Gedo senki (Tales from Earthsea)


Gedo senki (Tales from Earthsea)

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Total Count: 40


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User Ratings: 30,715
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Movie Info

From famed Japanese animators Studio Ghibli comes "Tales from Earthsea," a sweeping adventure set in a mythical world filled with magic and bewitchment. An epic tale of redemption and self-discovery, the story follows the journey of Lord Archmage Sparrowhawk (voice of Timothy Dalton), the master wizard, as he searches for the force behind a mysterious disturbance that has caused an imbalance in the land of Earthsea-suddenly crops and livestock are dwindling, dragons have reappeared and humanity is giving way to chaos. Along the way he rescues Arren (voice of Matt Levin), a troubled young prince who has fled his home and is being pursued by an enigmatic shadow. Arren joins Sparrowhawk on the quest and, moving closer to their intertwined destinies, they cross paths with Tenar (voice of Mariska Hargitay), a former priestess, and her disfigured adopted daughter, Therru. With Sparrowhawk's magical powers dissipating, all of them must band together to defeat the evil Cob (voice of Willem Dafoe) and his henchman Hare (voice of Cheech Marin) before Cob's mania to find immortality destroys Earthsea. -- (C) Disney


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Critic Reviews for Gedo senki (Tales from Earthsea)

All Critics (40) | Top Critics (15)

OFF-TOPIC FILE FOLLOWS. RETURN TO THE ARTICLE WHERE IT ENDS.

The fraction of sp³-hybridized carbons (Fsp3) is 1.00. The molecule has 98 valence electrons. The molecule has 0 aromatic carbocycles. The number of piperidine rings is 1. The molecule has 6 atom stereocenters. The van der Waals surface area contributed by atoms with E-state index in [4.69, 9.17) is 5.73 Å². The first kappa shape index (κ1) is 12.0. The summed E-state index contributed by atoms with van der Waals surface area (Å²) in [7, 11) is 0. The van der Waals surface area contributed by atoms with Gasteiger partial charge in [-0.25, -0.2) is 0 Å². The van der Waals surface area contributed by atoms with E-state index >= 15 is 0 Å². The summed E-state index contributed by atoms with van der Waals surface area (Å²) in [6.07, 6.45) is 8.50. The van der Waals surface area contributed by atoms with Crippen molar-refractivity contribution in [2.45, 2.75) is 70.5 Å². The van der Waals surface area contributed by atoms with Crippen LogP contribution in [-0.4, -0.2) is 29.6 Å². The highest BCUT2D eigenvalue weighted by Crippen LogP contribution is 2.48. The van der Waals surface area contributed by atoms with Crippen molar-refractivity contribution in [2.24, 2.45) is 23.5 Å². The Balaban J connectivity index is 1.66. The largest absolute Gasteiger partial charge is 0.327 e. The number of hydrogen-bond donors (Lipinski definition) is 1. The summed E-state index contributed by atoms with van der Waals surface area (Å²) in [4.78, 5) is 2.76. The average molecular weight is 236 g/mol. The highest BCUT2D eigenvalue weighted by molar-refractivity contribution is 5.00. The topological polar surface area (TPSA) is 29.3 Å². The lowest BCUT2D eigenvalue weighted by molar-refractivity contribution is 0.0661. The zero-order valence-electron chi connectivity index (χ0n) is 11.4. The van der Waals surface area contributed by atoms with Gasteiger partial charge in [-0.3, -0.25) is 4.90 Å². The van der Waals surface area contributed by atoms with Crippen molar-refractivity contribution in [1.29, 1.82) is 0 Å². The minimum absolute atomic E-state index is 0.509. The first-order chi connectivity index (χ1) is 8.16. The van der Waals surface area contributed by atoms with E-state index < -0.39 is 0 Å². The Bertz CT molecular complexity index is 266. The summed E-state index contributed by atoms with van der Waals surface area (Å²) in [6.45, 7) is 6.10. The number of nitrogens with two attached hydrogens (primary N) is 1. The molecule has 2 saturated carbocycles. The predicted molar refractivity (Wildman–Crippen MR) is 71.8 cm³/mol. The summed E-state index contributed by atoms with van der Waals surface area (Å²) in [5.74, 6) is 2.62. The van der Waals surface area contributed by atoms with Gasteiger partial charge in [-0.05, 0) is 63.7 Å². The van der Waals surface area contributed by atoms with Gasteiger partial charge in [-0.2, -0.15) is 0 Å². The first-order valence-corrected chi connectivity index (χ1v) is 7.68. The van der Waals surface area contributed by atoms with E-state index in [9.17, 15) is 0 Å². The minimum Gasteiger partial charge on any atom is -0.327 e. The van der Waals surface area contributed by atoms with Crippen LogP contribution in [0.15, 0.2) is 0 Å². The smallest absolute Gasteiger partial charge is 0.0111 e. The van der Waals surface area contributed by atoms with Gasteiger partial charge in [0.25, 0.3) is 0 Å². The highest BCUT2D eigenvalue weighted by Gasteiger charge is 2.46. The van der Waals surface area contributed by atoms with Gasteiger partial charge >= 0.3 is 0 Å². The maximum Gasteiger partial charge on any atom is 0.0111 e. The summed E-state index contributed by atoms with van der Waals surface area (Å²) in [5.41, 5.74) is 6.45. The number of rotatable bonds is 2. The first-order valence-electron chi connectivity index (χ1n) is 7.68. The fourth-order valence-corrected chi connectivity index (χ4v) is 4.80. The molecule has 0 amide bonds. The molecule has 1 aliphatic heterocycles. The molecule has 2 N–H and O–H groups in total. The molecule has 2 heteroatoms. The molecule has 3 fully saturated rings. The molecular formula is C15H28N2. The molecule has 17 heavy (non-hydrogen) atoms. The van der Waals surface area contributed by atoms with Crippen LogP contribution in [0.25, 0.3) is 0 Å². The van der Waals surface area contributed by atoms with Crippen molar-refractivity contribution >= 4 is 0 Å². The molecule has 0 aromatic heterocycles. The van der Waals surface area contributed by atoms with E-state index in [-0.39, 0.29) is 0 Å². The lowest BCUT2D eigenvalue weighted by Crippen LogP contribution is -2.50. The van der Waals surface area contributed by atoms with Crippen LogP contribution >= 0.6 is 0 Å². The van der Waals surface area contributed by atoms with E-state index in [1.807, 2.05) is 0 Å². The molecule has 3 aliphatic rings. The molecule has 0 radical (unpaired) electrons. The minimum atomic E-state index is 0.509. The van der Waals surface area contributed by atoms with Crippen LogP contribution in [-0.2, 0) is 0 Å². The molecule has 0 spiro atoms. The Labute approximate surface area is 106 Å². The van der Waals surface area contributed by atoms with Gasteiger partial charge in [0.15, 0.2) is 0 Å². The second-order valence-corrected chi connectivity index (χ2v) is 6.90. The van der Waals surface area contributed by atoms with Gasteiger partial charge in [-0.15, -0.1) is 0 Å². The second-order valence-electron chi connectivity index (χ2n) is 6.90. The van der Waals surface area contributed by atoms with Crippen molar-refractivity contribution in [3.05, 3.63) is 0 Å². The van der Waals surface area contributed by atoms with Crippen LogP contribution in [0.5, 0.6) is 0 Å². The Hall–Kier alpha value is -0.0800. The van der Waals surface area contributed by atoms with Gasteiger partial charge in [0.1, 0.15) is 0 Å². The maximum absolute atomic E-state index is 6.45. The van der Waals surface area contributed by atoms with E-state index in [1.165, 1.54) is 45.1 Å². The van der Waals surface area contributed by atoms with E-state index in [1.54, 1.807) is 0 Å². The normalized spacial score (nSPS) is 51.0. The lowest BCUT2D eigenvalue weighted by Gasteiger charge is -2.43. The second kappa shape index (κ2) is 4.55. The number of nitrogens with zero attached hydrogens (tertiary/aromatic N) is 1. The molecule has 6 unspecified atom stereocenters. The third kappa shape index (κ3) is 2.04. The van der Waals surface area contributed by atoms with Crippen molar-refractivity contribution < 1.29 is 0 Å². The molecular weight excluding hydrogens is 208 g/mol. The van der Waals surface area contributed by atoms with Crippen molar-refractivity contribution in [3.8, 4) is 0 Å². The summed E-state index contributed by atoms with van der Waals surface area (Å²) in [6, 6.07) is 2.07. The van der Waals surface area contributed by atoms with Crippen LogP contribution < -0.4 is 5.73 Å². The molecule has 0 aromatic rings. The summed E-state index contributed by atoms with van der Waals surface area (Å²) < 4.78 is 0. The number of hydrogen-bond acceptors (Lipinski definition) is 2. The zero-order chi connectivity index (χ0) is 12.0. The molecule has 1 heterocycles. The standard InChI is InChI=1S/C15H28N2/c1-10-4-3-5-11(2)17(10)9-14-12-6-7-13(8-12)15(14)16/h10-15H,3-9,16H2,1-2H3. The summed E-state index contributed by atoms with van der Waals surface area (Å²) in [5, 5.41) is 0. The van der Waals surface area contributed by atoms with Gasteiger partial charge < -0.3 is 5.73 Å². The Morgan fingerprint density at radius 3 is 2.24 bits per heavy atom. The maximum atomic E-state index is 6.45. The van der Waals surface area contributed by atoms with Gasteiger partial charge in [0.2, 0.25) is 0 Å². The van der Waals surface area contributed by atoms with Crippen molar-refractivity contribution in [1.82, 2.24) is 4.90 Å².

Audience Reviews for Gedo senki (Tales from Earthsea)

  • Jul 18, 2013
    The feature debut of Hayao Miyazaki's son Goro Miyazaki is the weakest offering thus far from the prestigious Studio Ghibli. Far from a bad movie but completely unremarkable and ineffectual in every sense. The animation is good as always (even if it is far from the studio's most notable works) and the Western European settings give the effort a unique look, but most of the film's pros end there. The characters are shallow, boring, and Prince Arren is the most disturbing Studio Ghibli protagonist to date (In the first five minutes Arren murders his father in cold blood for absolutely no reason!?!). The story is also very un-eventful, lacking in action (the dragon you see on the poster is only in the movie for a little bit in the beginning and the end), humor, or majestic grandeur (Goro's direction emulates his father's style competently but lacks the warm soul or youthful invigoration). It also doesn't help that the script feels like it was put through a blender and re-assembled from scratch, making the narrative feel not only thin but scatterbrained as well (the slavery sub-plot is inexplicably dropped after ten minutes). Shockingly mediocre and drab, 'Tales from Earthsea' is Goro's not-so-promising first endeavor into filmmaking. Let's hope he improves in his next project.
    Christopher H Super Reviewer
  • Sep 09, 2012
    The story telling seems to become lost in translation with the amazing artwork and animation. It is quite the shame because studio ghibli is known for both. Try as i might i could not find myself enjoying this. the writting just isn't there.
    Vincent T Super Reviewer
  • Apr 04, 2011